Diet, Sex, and Fitness: The Nutritional Potential of the Fish Slough Cave Diet Revisited
Author(s): Wendy Nelson
Archaeological investigations conducted in the late 1980s at Fish Slough Cave, Owens Valley, California recovered over 300 well-preserved human coprolites. When the nutritional profile of the diet inferred from coprolite analysis was compared against optimal foraging model predictions, based on energetic returns, the diet was considered to be deficient. However, when the same data were considered from a nutritional ecological perspective using macronutrients (e.g., water, protein, fat and carbohydrates) as the currency, the diet was more favorable. The current study goes a step further by taking a holistic approach and addressing nutritional needs based on age, sex, and level of activity and the role both macro- and micronutrients play in an individual’s overall fitness. This research, based on nutritional ecological principles, suggests that the variation in nutritional needs may in part have contributed to shifts in settlement and subsistence patterns observed in the Late Prehistoric Period.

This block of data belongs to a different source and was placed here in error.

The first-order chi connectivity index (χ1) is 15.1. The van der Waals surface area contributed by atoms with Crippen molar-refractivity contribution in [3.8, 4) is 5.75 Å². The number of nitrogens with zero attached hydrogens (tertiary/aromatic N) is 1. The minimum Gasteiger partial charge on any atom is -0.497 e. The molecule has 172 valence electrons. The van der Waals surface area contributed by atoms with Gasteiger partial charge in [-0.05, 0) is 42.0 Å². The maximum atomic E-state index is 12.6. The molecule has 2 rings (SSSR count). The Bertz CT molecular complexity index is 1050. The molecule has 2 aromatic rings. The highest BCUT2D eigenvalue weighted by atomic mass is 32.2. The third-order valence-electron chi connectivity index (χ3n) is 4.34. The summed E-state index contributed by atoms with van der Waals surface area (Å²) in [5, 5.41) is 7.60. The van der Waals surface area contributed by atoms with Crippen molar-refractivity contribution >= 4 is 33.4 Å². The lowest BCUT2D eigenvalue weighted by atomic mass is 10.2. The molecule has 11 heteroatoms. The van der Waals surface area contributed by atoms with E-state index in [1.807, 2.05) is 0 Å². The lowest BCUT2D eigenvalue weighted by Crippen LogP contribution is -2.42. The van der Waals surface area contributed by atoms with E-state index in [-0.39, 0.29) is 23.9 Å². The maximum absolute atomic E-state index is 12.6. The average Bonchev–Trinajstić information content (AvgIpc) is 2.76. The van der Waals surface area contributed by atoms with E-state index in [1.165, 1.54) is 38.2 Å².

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This Resource is Part of the Following Collections
- Society for American Archaeology 80th Annual Meeting, San Francisco, CA (2015) •
- Celebrating the 100th Anniversary of the Death of Primitive Economic Man: Nutritional Archaeology for the 21st Century
Cite this Record
Diet, Sex, and Fitness: The Nutritional Potential of the Fish Slough Cave Diet Revisited. Wendy Nelson. Presented at The 80th Annual Meeting of the Society for American Archaeology, San Francisco, California. 2015 ( tDAR id: 394861)
min long: -125.464; min lat: 32.101 ; max long: -114.214; max lat: 42.033 ;